With Trainspotting Boyle sure showed audiences and critics alike plenty of raw and nuanced potential. Luckily, he’d build on that in years to come.
When we are children there are two components that make up the framework of our minds: vulnerability and being naïve to everything and everyone. Eventually, most of us grow up, face realities and the facts of the cruel, cynical world out there. Read More
You’d think a film labeled as “horror” and “thriller” would scare and excite an audience at once. However, the only thing Troy Nixey’s scarcely original farce Don’t Be Afraid of the Dark makes me afraid of is the future of the genres it attempts to represent.
Nixey’s film certainly isn’t the worst example of horror— we’ll save that distinction for Insidious – but it sure is acceptingly mediocre.
Written by Guillermo del Toro (Pan’s Labyrinth), Don’t Be Afraid of the Dark follows a petite and oddly devious little girl, Sally (Bailee Madison), as she is shipped off by her mother to live with her father.
Alex (her father played very well by Guy Pearce) and soon-to-be wife Kim (Katie Holmes) have started working on the restoration of a historic gothic home. About a day after Sally’s big move in, she starts to sense something is not quite right with the house.
And so ridiculous and torturous antics ensue with scarce logic, dramatic scenes that are about as genuine as Twilight, and Sally’s parents thinking she is insane and delusional. No one ever believes the protagonist in these types of films, do they?
Don’t Be Afraid of the Dark simply doesn’t deliver a sufficient amount of chills and thrills to be an enticing endeavor. The performances from Pearce, Holmes, and Madison are all a bit overwrought, but still compelling. And cinematographer Oliver Stapletown does a good job giving the film an unsteady feeling with some hauntingly beautiful and horrifying images. But, once that obvious, supposed chilling music begins to play, we know exactly where this film is going from start to finish. Nixey just can’t find the right tone for the film or flesh out its story.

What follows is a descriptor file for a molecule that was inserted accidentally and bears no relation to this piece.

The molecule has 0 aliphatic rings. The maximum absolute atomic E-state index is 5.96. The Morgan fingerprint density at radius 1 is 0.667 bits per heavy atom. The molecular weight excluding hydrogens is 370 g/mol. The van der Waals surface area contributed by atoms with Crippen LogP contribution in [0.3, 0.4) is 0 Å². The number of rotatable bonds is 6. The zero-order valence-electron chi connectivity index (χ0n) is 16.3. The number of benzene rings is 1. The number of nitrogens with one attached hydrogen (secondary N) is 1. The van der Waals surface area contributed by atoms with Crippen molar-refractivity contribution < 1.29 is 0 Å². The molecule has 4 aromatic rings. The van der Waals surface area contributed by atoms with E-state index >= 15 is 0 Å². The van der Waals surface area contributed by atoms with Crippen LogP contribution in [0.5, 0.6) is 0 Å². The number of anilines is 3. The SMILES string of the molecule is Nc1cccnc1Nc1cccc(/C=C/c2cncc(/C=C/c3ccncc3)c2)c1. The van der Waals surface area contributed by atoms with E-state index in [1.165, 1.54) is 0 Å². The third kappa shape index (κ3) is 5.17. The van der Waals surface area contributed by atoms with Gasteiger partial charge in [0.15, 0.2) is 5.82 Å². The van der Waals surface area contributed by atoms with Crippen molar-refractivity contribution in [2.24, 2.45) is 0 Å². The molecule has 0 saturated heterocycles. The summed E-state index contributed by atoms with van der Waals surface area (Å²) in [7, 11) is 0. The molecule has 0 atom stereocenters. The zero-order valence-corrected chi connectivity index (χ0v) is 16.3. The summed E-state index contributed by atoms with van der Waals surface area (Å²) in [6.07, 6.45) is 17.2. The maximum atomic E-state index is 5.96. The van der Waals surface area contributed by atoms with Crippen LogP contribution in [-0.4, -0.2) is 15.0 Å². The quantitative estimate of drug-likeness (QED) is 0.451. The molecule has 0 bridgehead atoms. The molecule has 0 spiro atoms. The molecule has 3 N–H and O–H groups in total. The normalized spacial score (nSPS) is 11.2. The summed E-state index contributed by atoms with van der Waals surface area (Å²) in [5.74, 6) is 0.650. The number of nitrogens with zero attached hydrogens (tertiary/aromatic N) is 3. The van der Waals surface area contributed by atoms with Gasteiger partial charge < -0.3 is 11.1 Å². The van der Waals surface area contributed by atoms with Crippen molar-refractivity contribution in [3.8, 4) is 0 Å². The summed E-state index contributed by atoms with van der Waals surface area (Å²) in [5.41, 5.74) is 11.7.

Bottom line: There’s nothing new or original here. And while Don’t Be Afraid of the Dark benefits from its talented cast and a few genuine scares, the film looses steam in third act, ultimately transpiring into a downright silly and uncreative ending. The whole picture just feels, well, all too ordinary.
Do you smell that everyone? Well, I can: It’s the start of school this week and I’m so not enthralled to get back to it. No worries, with today on the line, we’re nearly half-way through the week (that’s my quibbling attempt at optimism). Read More
The Change-Up has been created for the absolute lowest common denominator. It’s a supposed comedy testing the new plot routine of switching bodes with your best friend: Oh wait. But you see, it’s not the redundant plot ring-around that’s bothersome, it’s the utter lack of respect and regard for the viewers intelligence. Read More
Today’s edition is special and nuanced for a couple reasons. First off, school is starting today and I am so … not sure what to think. I’m somewhere between excited and scared, but for now, will leave my emotions at neutral. Read More
The Best Is Yet To Come
By: Sam Fragoso
Today is the last day of my summer vacation. Surprisingly, I’ve done a good amount and by good amount I mean watching way too many films, staying up to all hours in the night, and aimlessly driving around with friends. But hell, that’s what summer is for. To get lost in the boredom, in the endless days were it feels nothing could possibly go wrong, and were we discuss the drudgery of returning to school.